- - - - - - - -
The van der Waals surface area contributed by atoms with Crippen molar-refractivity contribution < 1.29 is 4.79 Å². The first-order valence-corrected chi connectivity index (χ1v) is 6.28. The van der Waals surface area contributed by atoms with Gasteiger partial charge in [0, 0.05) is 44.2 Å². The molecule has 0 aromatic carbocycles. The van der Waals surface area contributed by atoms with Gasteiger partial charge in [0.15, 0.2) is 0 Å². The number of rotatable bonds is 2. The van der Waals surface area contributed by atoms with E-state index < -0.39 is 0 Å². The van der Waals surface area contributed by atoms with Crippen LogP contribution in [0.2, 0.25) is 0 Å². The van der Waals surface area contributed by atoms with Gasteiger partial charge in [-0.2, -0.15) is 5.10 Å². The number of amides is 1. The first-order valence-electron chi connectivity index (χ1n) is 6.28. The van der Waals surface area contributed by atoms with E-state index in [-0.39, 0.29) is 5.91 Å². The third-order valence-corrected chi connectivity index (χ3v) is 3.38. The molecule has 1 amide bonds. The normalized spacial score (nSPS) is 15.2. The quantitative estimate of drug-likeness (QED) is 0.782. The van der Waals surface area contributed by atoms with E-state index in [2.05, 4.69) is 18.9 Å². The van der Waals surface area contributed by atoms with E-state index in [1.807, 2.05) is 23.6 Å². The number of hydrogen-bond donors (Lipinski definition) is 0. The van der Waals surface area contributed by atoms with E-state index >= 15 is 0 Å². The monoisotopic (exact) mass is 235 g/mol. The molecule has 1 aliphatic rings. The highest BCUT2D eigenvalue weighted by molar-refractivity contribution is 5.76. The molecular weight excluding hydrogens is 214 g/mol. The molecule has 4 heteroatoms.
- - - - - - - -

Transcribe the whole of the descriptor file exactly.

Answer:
The van der Waals surface area contributed by atoms with Crippen molar-refractivity contribution < 1.29 is 4.79 Å². The first-order valence-corrected chi connectivity index (χ1v) is 6.28. The van der Waals surface area contributed by atoms with Gasteiger partial charge in [0, 0.05) is 44.2 Å². The molecule has 0 aromatic carbocycles. The van der Waals surface area contributed by atoms with Gasteiger partial charge in [0.15, 0.2) is 0 Å². The number of rotatable bonds is 2. The van der Waals surface area contributed by atoms with E-state index < -0.39 is 0 Å². The van der Waals surface area contributed by atoms with Crippen LogP contribution in [0.2, 0.25) is 0 Å². The van der Waals surface area contributed by atoms with Gasteiger partial charge in [-0.2, -0.15) is 5.10 Å². The number of amides is 1. The first-order valence-electron chi connectivity index (χ1n) is 6.28. The van der Waals surface area contributed by atoms with E-state index in [-0.39, 0.29) is 5.91 Å². The third-order valence-corrected chi connectivity index (χ3v) is 3.38. The molecule has 1 amide bonds. The normalized spacial score (nSPS) is 15.2. The quantitative estimate of drug-likeness (QED) is 0.782. The van der Waals surface area contributed by atoms with E-state index in [2.05, 4.69) is 18.9 Å². The van der Waals surface area contributed by atoms with E-state index in [1.807, 2.05) is 23.6 Å². The number of hydrogen-bond donors (Lipinski definition) is 0. The van der Waals surface area contributed by atoms with E-state index >= 15 is 0 Å². The monoisotopic (exact) mass is 235 g/mol. The molecule has 1 aliphatic rings. The highest BCUT2D eigenvalue weighted by molar-refractivity contribution is 5.76. The molecular weight excluding hydrogens is 214 g/mol. The molecule has 4 heteroatoms.